~ Castel del Monte dominates the landscape from which Bolonero is sourced ~

Castel del Monte is a 13th century fortress that is perched on a hill near the Apulian commune of Andria.  It was built by Frederick II in the 13th century after the land was gifted from his mother, Constance of Sicily.  Today, the vineyards around the Castle comprise the Castel del Monte DOC.

What is Castel del Monte?

Castel del Monte was established as a DOC in 1971 and today covers about 775 acres of vineyards.  Although single varietal wines are permitted within the DOC, most of the wines are blends. International grapes may be used; however the majority of wines are based in Aglianico and the local, quirky,  Uva di Troia.  Bolonero is no exception.

I’ll admit, when I first spied this new arrival to Gary’s, I wasn’t sure what to make of it.  I hadn’t heard of Castel del Monte but immediately figured it was a southern Italian wine.   As I began to research Bolonero and its producer, Torrevento, of course an interesting story emerged.

Bolonero Cantina

~ The aging caves at Torrevento are dug into the Puglian limestone ~

It was 1913 when Franceso Liantonio embarked upon the SS Hamburg en route to New York at the age of 16.  His goal?  To make his fortune.   For 10 years Francesco toiled on the streets of America, peddling ice on foot to all manner of shops and restaurants. By 1923, he amassed enough savings to return to his native Apulia and begin growing grapes and olives.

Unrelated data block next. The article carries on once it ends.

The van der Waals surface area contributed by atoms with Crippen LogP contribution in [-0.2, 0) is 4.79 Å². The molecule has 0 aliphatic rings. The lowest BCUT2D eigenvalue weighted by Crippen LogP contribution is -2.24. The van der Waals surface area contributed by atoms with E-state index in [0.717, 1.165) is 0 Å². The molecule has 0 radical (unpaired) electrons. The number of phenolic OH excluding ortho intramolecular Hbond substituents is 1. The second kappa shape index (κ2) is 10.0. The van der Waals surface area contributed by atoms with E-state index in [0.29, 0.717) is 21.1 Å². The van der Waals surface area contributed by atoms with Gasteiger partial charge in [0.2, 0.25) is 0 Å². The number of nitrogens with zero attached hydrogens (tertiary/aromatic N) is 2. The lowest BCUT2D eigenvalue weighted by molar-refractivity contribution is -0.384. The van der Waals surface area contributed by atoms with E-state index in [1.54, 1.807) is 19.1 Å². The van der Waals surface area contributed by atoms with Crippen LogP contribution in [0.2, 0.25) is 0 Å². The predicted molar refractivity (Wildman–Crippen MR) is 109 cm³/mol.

Today, a new Francesco is in charge.  The grandson of the founder has been at the helm of Torrevento since 1989.  He has set out to revitalize vineyards, improve quality and construct new cellars beneath the limestone caves.  At just over 500 acres, Torrevento is now the largest producer in the DOC.


~ Nero di Troia at Torrevento is an integral component in Bolonero ~

Francesco’s efforts have paid dramatic dividends.  The subject of today’s article is the first Tre Bicchieri award winner for the winery.

The 2019 Torrevento Bolonero is an unspecified blend of predominantly Nero di Troia followed by Aglianico.  In the glass, the wine is medium ruby in color throughout.  The very attractive nose hints at black plums, wild berries, spices and faint tobacco notes.  On the palate, the wine is fresh and juicy with a solid core of black plum flavor and spice notes.  It’s snappy and fresh.  Medium bodied, it developed a bit more weight with aeration than it possessed upon opening.  Bolonero spends 8 months in stainless steel and 6 months in bottle before release.  Would I buy a case?  Likely not – but a 6 pack is a worthy “Cellar Sentinel”.   87 points and a wonderful value at $15.   Find this wine & Support Tuscan Vines.


~ A very pretty wine that is easy to match with food or enjoy alone. Bolonero is a legit cellar defender ~

Pair Bolonero with my wonderful Pasta Apulia Recipe.


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